rooster booster -- 1/5/22
Today's selection -- from Einstein's Refrigerator: And Other Stories From the Flip Side of History by Steve Silverman.
"The U.S. Air Force estimates that there are between 2,500 and 3,000 bird strikes to their planes alone each year. This produces a large amount of damage, estimated to cost the service between $50 and $80 million annually. Occasionally, these incidents can also result in human death. ...
"Clearly, something needed to be done to reduce this damage.
"Although the exact origins of the Rooster Booster are difficult to trace, it appears that the device first became popular during the Vietnam War in the early 1970s. The military's F-111 aircraft was equipped with terrain-following radar, which allowed the plane to see the problem here. If you're zipping along at a low altitude, you are going to smash into a large number of birds and cause a lot of damage.
"As a result of this damage during the Vietnam conflict, as well as normal nonmilitary flights worldwide, aircraft builders started to test their designs for resistance to bird strikes.
"Well, what better way is there to test for bird impact damage than to shoot a real bird at high speed at real aircraft?
"In reality, they could shoot any bird at the test designs. They could use ducks or turkeys (and they do). One would guess that swans and pink flamingos could also be used, but this would anger many people. Let's face it, when it comes to choosing a bird, the lowly chicken becomes the prime candidate. Chickens are cheap and common, so they are ideal for the bird test.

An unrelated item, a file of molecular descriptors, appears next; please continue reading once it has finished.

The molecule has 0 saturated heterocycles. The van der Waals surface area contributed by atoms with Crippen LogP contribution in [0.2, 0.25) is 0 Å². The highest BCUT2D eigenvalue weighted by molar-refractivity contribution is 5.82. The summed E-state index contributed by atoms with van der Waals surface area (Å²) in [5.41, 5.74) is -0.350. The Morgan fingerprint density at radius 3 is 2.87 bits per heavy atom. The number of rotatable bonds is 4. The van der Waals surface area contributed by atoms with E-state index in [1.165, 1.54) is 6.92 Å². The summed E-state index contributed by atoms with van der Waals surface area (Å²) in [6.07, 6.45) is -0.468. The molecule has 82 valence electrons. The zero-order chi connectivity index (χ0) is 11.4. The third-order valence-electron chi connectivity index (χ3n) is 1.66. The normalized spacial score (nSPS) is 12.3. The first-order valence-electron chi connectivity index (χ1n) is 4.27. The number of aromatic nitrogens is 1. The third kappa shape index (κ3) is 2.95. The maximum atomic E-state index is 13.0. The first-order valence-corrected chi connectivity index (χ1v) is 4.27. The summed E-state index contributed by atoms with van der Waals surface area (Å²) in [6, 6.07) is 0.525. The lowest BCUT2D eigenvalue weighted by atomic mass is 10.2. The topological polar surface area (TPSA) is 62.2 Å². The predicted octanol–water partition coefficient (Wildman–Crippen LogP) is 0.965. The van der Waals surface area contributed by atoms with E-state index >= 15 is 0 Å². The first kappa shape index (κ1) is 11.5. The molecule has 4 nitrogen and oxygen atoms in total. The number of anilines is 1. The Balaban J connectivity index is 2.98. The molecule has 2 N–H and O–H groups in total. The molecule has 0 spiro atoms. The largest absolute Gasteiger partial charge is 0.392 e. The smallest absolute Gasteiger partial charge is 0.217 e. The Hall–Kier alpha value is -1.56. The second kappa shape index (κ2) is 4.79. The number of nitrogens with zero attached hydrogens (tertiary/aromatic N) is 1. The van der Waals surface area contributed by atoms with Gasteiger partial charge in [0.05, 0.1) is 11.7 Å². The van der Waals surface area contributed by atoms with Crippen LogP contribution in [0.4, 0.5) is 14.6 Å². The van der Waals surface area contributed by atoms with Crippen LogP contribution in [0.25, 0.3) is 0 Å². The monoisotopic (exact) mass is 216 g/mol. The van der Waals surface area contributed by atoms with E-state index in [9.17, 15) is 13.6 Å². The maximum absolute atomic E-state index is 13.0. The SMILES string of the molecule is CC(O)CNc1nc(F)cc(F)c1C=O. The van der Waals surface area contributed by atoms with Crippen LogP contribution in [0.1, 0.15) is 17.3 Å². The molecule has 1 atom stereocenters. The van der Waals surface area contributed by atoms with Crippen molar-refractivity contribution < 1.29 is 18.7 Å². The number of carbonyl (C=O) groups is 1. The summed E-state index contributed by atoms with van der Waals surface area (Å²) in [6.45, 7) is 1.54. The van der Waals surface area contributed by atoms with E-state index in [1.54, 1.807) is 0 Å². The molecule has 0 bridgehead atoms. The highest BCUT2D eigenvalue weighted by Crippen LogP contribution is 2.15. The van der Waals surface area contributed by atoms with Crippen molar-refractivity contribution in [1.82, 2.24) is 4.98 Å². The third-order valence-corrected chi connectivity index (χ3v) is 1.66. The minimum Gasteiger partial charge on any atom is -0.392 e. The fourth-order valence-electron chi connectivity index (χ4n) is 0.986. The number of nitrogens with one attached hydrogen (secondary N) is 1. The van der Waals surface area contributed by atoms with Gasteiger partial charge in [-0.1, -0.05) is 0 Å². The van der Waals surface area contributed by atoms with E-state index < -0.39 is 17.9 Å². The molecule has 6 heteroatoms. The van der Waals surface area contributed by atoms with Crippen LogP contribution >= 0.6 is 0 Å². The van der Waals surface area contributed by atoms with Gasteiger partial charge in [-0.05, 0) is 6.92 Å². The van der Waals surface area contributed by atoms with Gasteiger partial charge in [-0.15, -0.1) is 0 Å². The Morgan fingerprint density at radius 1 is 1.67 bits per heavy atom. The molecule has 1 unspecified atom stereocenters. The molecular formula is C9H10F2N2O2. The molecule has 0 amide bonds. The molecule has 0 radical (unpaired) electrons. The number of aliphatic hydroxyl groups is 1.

"Now before you start screaming about cruelty to animals, I should point out that the testers use dead birds. you know, carcasses. The birds were on their way to someone's dinner table, but instead they took a detour to become a projectile in the Rooster Booster.
"Yes, these are heroic chickens. They didn't just become someone's meal -- they helped to save a life (unfortunately it was not their own).
"Apparently, the majority of these chicken cannons work off compressed air. Unfortunately, birds don't make tight seals with the wall of the cannon, so the bird is placed in a container called a sabot, a French term meaning 'shoe.' When the gun is fired, the sabot (which is typically made from balsa wood, foam, or fiberglass) is mechanically stripped away by blades and the bird becomes a dangerous projectile.
"There are strict guidelines when it comes to using the Rooster Booster. First, the bird must weigh either four pounds (military testing) or eight pounds (FAA testing). Second, the bird must be thawed (fresh or thawed, not frozen as some strange stories floating the Net seem to report). Third, the bird must be unplucked -- it must be as realistic as possible.
"The chickens are loaded into their sabot and fired from the gun (actually anything big enough to shoot a chicken should be called a cannon) at a very high velocity. Different guns are capable of shooting at different speeds, but they all seem to be around 125 to 180 miles per hour. There are reports of higher speeds of 500 miles per hour or more, but it's hard to ascertain whether they are realistic numbers or not.
"The chickens are shot at various components of the aircraft. Generally, these targets tend to be windshields, fragile wing components, and engines.
"The testing of the engines is one that needs to be seen to believe. All new engine designs must pass this 'chicken ingestion test' (and other tests) in order to receive FAA approval.
"When the chick hits the fan, so to speak, it disintegrates almost immediately. Shredded feathers and body parts seem to fly in all directions. Certainly sounds disgusting, but it's better than the turbine blade doing the same and bringing and end to many human lives."